## Wednesday, March 7, 2012

### Of chocolates and laws

According to David Lewis, the fundamental laws of nature are those propositions that collectively optimize a balance of the twin desiderata of informativeness and simplicity. (You can get maximal informativeness by listing all the facts about the world, at the expense of maximal complexity of description, and you can get maximal simplicity by saying nothing, at the expense of minimal informativeness.) And laws are what follows from the fundamental laws.

But laws are explanatory. While Lewis's laws aren't.

Imagine a finite world w1 which contains a powerful contingent magical being who creates a very large number N of golden boxes, and places a chocolate in each one, to fulfill some aesthetic goal—chocolate goes well with gold. No other explanation of the chocolate content of the boxes exists at w1.

We can ask at w1 why the third golden box contains a chocolate. And the answer is that the magical being put a chocolate in every golden box.

Now imagine a world w2 just like w1 but where the magical being doesn't exist and the boxes and chocolates come into existence ex nihilo. Nothing gets added to w2 that wasn't there in w1. Plainly at w2 there just is no explanation of why the third golden box contains a chocolate.

If the number of boxes N is large enough, the proposition that every box contains a chocolate will be informative enough that it'll be included in the system that maximizes informativeness and simplicity (as N increases, the informativeness of the proposition increases but its simplicity stays constant).

But then if Lewis's account of laws is correct, then at w2 it will be a law that all golden boxes contain chocolates. But laws are explanatory. So at w2 we'll be able to explain why the third golden box contains a chocolate. But we said that at w2 there is no explanation of this!

So the Lewisian account of laws is wrong.

Options: (1) Deny that laws are explanatory. (2) Abandon the Lewisian account of laws. (3) Deny that it is possible to have uncaused chocolates.

I think that (3) by itself won't do, because we can run the argument on a counterpossible. And (1) is unattractive. That leaves (2).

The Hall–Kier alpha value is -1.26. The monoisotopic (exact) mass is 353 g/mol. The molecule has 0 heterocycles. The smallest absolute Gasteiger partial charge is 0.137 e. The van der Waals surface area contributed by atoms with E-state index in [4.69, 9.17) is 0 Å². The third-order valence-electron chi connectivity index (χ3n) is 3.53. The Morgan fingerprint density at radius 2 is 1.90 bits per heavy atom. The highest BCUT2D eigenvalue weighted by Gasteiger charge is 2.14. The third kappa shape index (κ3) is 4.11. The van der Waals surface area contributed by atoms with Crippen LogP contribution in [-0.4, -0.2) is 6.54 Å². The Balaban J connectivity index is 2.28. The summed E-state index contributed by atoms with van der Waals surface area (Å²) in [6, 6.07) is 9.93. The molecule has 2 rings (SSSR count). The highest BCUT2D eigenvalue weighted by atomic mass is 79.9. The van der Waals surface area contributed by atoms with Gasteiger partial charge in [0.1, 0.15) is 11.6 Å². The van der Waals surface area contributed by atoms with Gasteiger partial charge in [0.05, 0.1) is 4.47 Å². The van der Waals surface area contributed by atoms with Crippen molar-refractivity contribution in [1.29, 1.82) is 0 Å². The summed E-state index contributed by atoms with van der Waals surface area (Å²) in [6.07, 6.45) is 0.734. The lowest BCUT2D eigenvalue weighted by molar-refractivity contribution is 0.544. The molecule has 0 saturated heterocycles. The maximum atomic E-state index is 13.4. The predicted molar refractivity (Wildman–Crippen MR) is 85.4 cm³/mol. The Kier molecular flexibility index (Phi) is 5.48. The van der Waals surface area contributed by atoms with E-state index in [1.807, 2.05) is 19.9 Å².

In summary, I think "Lewisian laws" aren't explanatory, and hence aren't laws.

Heath White said...

I don’t know a great deal about laws, but here is a line I find tempting: deny the coherence of the counterexample.

Let’s say that at w3 every golden box starts out containing a chocolate, and every chocolate starts out in a golden box, and this state of affairs comes about ex nihilo. I think the denizens of w3 will be very tempted to say (once they form the concept) “it’s a natural law that chocolates come in golden boxes.” And I am not clear what we need to add to the situation to make this belief true (or false).

This is not vastly different from the situation in our world where electrons always come with a charge of 1 eV. The “explanation” of this fact is: it’s a natural law! But we could also say: it just is.

Alexander R Pruss said...

I agree that the denizens of w3 would want to say that it's a law of nature, and would want to offer this as an explanation. But it seems clear to me that they're wrong about the latter, and hence about the former. We've removed the explanation from the story by removing the magical being. We haven't put anything new in its place that would do the explaining that the magical being did.

If the electrons of our world are exactly parallel, then "This is an electron, hence it has a charge of 1eV" is a pseudo-explanation.

Heath White said...

I think if you push this line of reasoning, you will have an argument that explanations in terms of law cannot be explanatory in a fundamental way. I.e. fundamental explanations in terms of law will be indistinguishable from universal generalizations, and “for all x, Px implies Qx” gains no explanatory power from the prefix “It is a natural law that…”.

A nearby conclusion is that all fundamental explanations are teleological or intentional, as in the one invoking a magical being.

Whether that would be persuasive, and to whom, I don’t know. I am inclined to think that the best “real definition” of metaphysical naturalism is the claim that no fundamental explanations are teleological or intentional.

Alexander R Pruss said...

I don't think so. My argument is compatible with natural necessity accounts of laws, on which what makes a universal generalization into a law is that it has natural necessity.

Heath White said...

Take a generalization P (perhaps about chocolate in boxes, perhaps about electrons). You claim that it has natural necessity and I claim that it does not. What is at stake here?

(Or: why is "natural necessity" not grade-A prime metaphysical mumbo jumbo?)

Alexander R Pruss said...

It's not my theory of laws. :-) My current theory of laws is Lewis+theism.

But let's see what I can say. One thing one can say is that "All Fs are Gs" shouldn't be expected to support counterfactuals, but "Naturally necessary: All Fs are Gs" does. Also, from non-modal claim, I can't infer that I am unable to make an F be a non-G. But from the modal claim, I can infer that, barring miracles, I can't make an F be a non-G.